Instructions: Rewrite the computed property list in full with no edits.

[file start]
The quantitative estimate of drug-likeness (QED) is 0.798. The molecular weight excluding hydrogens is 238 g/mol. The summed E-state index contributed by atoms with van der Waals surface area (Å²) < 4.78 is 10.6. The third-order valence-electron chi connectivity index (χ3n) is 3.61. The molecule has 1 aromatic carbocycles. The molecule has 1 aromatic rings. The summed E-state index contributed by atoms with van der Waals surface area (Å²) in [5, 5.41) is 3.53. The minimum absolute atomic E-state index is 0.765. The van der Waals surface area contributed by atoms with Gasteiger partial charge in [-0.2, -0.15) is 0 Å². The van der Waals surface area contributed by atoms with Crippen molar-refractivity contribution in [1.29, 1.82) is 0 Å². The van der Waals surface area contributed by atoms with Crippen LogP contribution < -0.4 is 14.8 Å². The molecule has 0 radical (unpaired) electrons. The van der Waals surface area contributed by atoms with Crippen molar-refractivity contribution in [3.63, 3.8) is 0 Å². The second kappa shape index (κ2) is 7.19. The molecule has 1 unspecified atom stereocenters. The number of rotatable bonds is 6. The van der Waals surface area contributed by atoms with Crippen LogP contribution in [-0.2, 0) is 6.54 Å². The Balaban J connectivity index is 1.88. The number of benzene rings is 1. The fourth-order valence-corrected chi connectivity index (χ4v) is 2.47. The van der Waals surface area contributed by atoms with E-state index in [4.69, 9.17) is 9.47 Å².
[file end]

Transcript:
The quantitative estimate of drug-likeness (QED) is 0.798. The molecular weight excluding hydrogens is 238 g/mol. The summed E-state index contributed by atoms with van der Waals surface area (Å²) < 4.78 is 10.6. The third-order valence-electron chi connectivity index (χ3n) is 3.61. The molecule has 1 aromatic carbocycles. The molecule has 1 aromatic rings. The summed E-state index contributed by atoms with van der Waals surface area (Å²) in [5, 5.41) is 3.53. The minimum absolute atomic E-state index is 0.765. The van der Waals surface area contributed by atoms with Gasteiger partial charge in [-0.2, -0.15) is 0 Å². The van der Waals surface area contributed by atoms with Crippen molar-refractivity contribution in [1.29, 1.82) is 0 Å². The van der Waals surface area contributed by atoms with Crippen LogP contribution < -0.4 is 14.8 Å². The molecule has 0 radical (unpaired) electrons. The van der Waals surface area contributed by atoms with Crippen molar-refractivity contribution in [3.63, 3.8) is 0 Å². The second kappa shape index (κ2) is 7.19. The molecule has 1 unspecified atom stereocenters. The number of rotatable bonds is 6. The van der Waals surface area contributed by atoms with Crippen LogP contribution in [-0.2, 0) is 6.54 Å². The Balaban J connectivity index is 1.88. The number of benzene rings is 1. The fourth-order valence-corrected chi connectivity index (χ4v) is 2.47. The van der Waals surface area contributed by atoms with E-state index in [4.69, 9.17) is 9.47 Å².